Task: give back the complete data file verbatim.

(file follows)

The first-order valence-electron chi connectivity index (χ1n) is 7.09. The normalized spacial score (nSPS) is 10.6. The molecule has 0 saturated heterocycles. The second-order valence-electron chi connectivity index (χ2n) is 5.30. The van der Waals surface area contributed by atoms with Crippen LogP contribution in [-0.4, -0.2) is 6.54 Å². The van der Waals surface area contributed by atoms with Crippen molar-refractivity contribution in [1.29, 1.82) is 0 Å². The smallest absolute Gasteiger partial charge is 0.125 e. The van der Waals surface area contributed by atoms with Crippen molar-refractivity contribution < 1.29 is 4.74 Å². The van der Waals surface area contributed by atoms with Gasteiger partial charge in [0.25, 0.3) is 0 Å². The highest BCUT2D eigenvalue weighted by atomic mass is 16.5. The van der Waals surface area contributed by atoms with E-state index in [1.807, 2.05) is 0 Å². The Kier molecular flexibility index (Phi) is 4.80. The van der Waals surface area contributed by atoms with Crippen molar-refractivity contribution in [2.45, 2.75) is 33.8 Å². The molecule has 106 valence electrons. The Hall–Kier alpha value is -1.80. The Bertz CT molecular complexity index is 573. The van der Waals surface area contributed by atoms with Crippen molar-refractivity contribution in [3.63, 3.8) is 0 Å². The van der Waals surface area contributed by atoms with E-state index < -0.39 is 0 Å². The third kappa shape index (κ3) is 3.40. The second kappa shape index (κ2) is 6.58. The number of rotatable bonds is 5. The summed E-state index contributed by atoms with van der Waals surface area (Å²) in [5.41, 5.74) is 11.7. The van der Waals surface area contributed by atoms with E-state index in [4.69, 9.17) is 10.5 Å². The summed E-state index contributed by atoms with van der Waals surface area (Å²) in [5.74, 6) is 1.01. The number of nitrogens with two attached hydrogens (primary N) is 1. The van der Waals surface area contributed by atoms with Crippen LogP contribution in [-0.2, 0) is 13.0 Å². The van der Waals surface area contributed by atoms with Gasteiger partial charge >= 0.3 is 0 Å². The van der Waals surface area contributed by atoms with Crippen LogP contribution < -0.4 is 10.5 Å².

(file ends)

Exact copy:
The first-order valence-electron chi connectivity index (χ1n) is 7.09. The normalized spacial score (nSPS) is 10.6. The molecule has 0 saturated heterocycles. The second-order valence-electron chi connectivity index (χ2n) is 5.30. The van der Waals surface area contributed by atoms with Crippen LogP contribution in [-0.4, -0.2) is 6.54 Å². The van der Waals surface area contributed by atoms with Crippen molar-refractivity contribution in [1.29, 1.82) is 0 Å². The smallest absolute Gasteiger partial charge is 0.125 e. The van der Waals surface area contributed by atoms with Crippen molar-refractivity contribution < 1.29 is 4.74 Å². The van der Waals surface area contributed by atoms with Gasteiger partial charge in [0.25, 0.3) is 0 Å². The highest BCUT2D eigenvalue weighted by atomic mass is 16.5. The van der Waals surface area contributed by atoms with E-state index in [1.807, 2.05) is 0 Å². The Kier molecular flexibility index (Phi) is 4.80. The van der Waals surface area contributed by atoms with Crippen molar-refractivity contribution in [2.45, 2.75) is 33.8 Å². The molecule has 106 valence electrons. The Hall–Kier alpha value is -1.80. The Bertz CT molecular complexity index is 573. The van der Waals surface area contributed by atoms with Crippen molar-refractivity contribution in [3.63, 3.8) is 0 Å². The van der Waals surface area contributed by atoms with E-state index < -0.39 is 0 Å². The third kappa shape index (κ3) is 3.40. The second kappa shape index (κ2) is 6.58. The number of rotatable bonds is 5. The summed E-state index contributed by atoms with van der Waals surface area (Å²) in [5.41, 5.74) is 11.7. The van der Waals surface area contributed by atoms with E-state index in [4.69, 9.17) is 10.5 Å². The summed E-state index contributed by atoms with van der Waals surface area (Å²) in [5.74, 6) is 1.01. The number of nitrogens with two attached hydrogens (primary N) is 1. The van der Waals surface area contributed by atoms with Crippen LogP contribution in [-0.2, 0) is 13.0 Å². The van der Waals surface area contributed by atoms with Gasteiger partial charge >= 0.3 is 0 Å². The van der Waals surface area contributed by atoms with Crippen LogP contribution < -0.4 is 10.5 Å².